Going Vertical - Companies More Prone to Go'Vertical By Ben...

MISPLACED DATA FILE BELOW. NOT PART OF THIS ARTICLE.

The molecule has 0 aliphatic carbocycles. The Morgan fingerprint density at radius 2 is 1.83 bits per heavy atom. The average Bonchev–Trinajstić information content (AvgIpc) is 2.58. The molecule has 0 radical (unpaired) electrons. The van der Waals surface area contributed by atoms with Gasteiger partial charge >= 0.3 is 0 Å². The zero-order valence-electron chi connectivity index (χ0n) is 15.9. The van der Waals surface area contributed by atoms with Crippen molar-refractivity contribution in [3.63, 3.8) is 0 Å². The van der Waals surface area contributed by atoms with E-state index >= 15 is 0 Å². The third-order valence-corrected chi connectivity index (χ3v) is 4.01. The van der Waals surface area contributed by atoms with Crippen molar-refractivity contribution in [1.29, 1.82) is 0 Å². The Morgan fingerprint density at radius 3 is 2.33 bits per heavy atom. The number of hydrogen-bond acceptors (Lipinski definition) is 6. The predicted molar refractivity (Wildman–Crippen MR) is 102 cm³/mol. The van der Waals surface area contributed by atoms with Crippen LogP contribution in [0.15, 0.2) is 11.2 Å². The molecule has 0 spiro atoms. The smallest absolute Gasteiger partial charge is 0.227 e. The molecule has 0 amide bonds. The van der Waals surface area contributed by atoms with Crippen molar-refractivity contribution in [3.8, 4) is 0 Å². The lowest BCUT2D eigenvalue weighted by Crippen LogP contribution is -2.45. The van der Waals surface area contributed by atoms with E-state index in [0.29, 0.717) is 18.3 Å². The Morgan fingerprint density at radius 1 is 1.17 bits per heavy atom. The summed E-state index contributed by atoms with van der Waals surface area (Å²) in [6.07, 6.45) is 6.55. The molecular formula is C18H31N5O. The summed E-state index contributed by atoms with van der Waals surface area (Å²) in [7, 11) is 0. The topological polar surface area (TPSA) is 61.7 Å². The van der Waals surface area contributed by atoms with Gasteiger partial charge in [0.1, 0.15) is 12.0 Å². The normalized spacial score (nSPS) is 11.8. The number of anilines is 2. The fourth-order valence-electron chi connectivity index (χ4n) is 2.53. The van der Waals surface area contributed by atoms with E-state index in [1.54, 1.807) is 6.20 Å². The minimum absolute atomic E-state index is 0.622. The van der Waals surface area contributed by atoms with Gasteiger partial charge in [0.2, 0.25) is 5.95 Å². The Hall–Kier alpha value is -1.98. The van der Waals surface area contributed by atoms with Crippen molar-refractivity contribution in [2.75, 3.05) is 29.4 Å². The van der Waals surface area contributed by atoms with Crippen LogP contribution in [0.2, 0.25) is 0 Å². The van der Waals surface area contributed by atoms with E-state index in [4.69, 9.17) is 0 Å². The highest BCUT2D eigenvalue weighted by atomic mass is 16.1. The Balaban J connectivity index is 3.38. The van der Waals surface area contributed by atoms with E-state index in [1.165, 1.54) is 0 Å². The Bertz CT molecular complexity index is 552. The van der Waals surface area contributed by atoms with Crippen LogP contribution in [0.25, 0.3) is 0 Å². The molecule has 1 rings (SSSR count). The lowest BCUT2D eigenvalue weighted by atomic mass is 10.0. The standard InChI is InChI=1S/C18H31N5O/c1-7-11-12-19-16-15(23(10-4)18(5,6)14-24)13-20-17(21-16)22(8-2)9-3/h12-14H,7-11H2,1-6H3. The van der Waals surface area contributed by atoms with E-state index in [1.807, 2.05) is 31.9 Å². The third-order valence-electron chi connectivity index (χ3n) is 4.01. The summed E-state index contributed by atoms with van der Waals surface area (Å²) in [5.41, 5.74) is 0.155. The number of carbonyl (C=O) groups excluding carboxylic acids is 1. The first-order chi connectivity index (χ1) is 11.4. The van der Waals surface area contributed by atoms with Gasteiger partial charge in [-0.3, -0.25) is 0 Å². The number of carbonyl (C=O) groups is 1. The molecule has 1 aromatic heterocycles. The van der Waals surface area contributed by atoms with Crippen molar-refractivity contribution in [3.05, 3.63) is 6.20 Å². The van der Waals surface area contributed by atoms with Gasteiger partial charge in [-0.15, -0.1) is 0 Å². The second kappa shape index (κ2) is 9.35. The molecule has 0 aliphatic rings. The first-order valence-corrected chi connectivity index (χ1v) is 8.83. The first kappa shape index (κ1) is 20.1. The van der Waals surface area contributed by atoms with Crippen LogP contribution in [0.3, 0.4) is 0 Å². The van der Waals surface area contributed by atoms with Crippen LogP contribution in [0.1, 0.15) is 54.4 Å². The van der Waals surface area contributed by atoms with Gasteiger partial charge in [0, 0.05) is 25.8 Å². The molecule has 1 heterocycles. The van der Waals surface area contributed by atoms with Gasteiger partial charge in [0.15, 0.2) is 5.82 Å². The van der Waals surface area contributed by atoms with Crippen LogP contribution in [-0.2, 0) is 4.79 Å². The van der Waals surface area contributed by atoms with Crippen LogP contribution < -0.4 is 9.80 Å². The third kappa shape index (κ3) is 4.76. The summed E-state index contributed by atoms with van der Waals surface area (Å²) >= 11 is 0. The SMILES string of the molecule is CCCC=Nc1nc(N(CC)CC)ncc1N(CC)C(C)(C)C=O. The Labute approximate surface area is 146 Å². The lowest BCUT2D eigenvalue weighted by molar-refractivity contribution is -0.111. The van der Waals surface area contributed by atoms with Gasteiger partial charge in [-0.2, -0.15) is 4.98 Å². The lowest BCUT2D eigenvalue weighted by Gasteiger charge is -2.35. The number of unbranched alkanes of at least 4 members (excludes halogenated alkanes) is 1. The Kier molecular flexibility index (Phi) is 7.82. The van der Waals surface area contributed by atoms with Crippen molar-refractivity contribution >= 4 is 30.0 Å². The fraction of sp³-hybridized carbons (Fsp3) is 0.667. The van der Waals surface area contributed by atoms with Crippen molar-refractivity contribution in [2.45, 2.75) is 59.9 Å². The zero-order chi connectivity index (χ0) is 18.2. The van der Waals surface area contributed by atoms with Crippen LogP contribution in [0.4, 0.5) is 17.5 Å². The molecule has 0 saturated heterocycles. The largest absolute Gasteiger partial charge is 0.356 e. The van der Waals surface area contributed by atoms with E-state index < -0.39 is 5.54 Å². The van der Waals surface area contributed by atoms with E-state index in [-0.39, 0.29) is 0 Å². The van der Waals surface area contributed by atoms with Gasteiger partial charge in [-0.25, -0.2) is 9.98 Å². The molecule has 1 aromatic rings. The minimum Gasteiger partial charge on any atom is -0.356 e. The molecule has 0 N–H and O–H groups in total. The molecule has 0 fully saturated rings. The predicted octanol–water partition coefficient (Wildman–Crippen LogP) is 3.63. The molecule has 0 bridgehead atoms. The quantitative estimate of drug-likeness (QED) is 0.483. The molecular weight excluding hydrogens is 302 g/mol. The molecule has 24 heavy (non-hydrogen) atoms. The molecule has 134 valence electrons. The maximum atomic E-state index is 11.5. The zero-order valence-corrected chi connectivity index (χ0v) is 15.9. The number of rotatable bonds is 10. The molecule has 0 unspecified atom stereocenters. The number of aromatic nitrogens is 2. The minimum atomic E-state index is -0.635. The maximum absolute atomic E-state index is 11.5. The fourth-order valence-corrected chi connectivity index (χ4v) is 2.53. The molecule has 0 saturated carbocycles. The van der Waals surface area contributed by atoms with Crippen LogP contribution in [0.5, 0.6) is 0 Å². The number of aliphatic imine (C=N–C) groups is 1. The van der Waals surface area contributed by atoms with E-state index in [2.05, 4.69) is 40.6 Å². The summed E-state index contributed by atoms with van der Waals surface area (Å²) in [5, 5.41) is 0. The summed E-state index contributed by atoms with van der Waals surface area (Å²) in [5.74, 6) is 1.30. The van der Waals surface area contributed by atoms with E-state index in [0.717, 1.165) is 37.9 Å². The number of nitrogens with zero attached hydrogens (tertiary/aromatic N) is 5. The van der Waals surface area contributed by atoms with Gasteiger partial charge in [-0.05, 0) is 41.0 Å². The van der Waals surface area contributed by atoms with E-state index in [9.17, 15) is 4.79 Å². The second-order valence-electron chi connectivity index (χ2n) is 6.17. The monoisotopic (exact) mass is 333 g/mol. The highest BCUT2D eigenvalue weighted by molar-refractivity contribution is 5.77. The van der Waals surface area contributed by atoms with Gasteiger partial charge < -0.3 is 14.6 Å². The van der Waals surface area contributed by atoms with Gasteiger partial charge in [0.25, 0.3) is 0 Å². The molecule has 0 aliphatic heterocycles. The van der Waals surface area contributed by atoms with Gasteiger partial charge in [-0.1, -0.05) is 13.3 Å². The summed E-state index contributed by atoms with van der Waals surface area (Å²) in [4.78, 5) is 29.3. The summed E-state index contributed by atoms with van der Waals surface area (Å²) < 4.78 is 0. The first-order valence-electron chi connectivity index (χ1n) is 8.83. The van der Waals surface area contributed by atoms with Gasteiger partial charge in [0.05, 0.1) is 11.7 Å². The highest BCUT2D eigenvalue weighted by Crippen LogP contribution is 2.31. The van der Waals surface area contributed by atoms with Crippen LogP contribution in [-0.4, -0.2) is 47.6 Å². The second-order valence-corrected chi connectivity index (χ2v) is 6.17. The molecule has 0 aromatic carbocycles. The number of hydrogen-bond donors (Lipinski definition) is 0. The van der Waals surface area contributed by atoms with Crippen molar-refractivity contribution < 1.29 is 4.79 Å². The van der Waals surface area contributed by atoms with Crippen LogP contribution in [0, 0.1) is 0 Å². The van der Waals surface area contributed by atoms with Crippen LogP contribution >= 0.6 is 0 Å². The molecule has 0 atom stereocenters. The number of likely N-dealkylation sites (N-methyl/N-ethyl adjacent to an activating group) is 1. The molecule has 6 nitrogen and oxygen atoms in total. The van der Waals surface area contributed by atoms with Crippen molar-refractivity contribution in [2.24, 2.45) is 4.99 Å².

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Companies More Prone to Go 'Vertical' By Ben Worthen, Cari Tuna and Justin Scheck Wall Street Journal 30 November 2009 Larry Ellison is known for forward thinking. With his new business model, though, the billionaire chief executive of software maker Oracle Corp. is taking a page from the past. Mr. Ellison plans to buy Sun Microsystems Inc. and transform Oracle into a maker of software, computers, and computer components -- a company more like the U.S. conglomerates of the 1960s than the fragmented technology industry of recent years. "It is back to the future," he told financial analysts in October. Mr. Ellison is among the executives reviving "vertical integration," a 100-year-old strategy in which a company controls materials, manufacturing and distribution. Others moving recently in this direction include ArcelorMittal, PepsiCo Inc., General Motors Co. and Boeing Co. The reasons vary. Arcelor, the world's largest steelmaker, wants more control over its raw materials. Pepsi wants more authority over distribution. GM and Boeing are moving by necessity, to assure quantity and quality of vital parts from troubled suppliers. Some are repurchasing businesses they only recently shed. "The pendulum has shifted from disintegration to integration," says Harold Sirkin, global head of the Boston Consulting Group's operations practice. He attributes the change to volatile commodity prices, financial pressures at suppliers and quests for new revenue -- challenges exacerbated by the recession. Just two years ago, for example, Mr. Ellison said Oracle would stick to its traditional focus on software. Computer hardware isn't "a business we have any ambitions in," he said then. In a September speech, he called that view "fundamentally wrong." Mr. Ellison declined to comment for this article. The moves toward vertical integration are a departure from the past half-century, when companies increasingly specialized, shifting functions like manufacturing and procuring raw materials to others. Steelmakers in the 1980s sold their mining operations; in the 1990s, auto giants spun off their parts suppliers. Tech companies stopped making every piece of a computer system and specialized in chips, data storage or software.
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